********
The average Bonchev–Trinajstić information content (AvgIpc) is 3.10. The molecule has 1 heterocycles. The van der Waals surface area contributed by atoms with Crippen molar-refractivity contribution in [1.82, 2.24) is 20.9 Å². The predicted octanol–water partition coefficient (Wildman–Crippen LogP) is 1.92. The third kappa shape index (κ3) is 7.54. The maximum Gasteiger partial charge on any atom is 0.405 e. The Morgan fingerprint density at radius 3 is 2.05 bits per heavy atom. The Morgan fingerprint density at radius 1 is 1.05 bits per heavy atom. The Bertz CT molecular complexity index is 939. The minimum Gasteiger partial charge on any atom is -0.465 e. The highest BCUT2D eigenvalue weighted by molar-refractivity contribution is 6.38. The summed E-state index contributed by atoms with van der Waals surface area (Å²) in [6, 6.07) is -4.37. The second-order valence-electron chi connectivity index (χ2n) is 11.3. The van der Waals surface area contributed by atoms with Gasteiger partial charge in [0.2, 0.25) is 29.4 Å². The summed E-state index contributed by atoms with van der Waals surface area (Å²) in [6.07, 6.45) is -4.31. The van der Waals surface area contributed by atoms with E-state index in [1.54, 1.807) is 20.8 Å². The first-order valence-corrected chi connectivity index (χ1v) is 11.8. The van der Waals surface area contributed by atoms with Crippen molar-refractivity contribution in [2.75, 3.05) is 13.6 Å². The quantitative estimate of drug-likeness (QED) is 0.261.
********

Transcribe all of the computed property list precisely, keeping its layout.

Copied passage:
The average Bonchev–Trinajstić information content (AvgIpc) is 3.10. The molecule has 1 heterocycles. The van der Waals surface area contributed by atoms with Crippen molar-refractivity contribution in [1.82, 2.24) is 20.9 Å². The predicted octanol–water partition coefficient (Wildman–Crippen LogP) is 1.92. The third kappa shape index (κ3) is 7.54. The maximum Gasteiger partial charge on any atom is 0.405 e. The Morgan fingerprint density at radius 3 is 2.05 bits per heavy atom. The Morgan fingerprint density at radius 1 is 1.05 bits per heavy atom. The Bertz CT molecular complexity index is 939. The minimum Gasteiger partial charge on any atom is -0.465 e. The highest BCUT2D eigenvalue weighted by molar-refractivity contribution is 6.38. The summed E-state index contributed by atoms with van der Waals surface area (Å²) in [6, 6.07) is -4.37. The second-order valence-electron chi connectivity index (χ2n) is 11.3. The van der Waals surface area contributed by atoms with Gasteiger partial charge in [0.2, 0.25) is 29.4 Å². The summed E-state index contributed by atoms with van der Waals surface area (Å²) in [6.07, 6.45) is -4.31. The van der Waals surface area contributed by atoms with E-state index in [1.54, 1.807) is 20.8 Å². The first-order valence-corrected chi connectivity index (χ1v) is 11.8. The van der Waals surface area contributed by atoms with Crippen molar-refractivity contribution in [2.75, 3.05) is 13.6 Å². The quantitative estimate of drug-likeness (QED) is 0.261.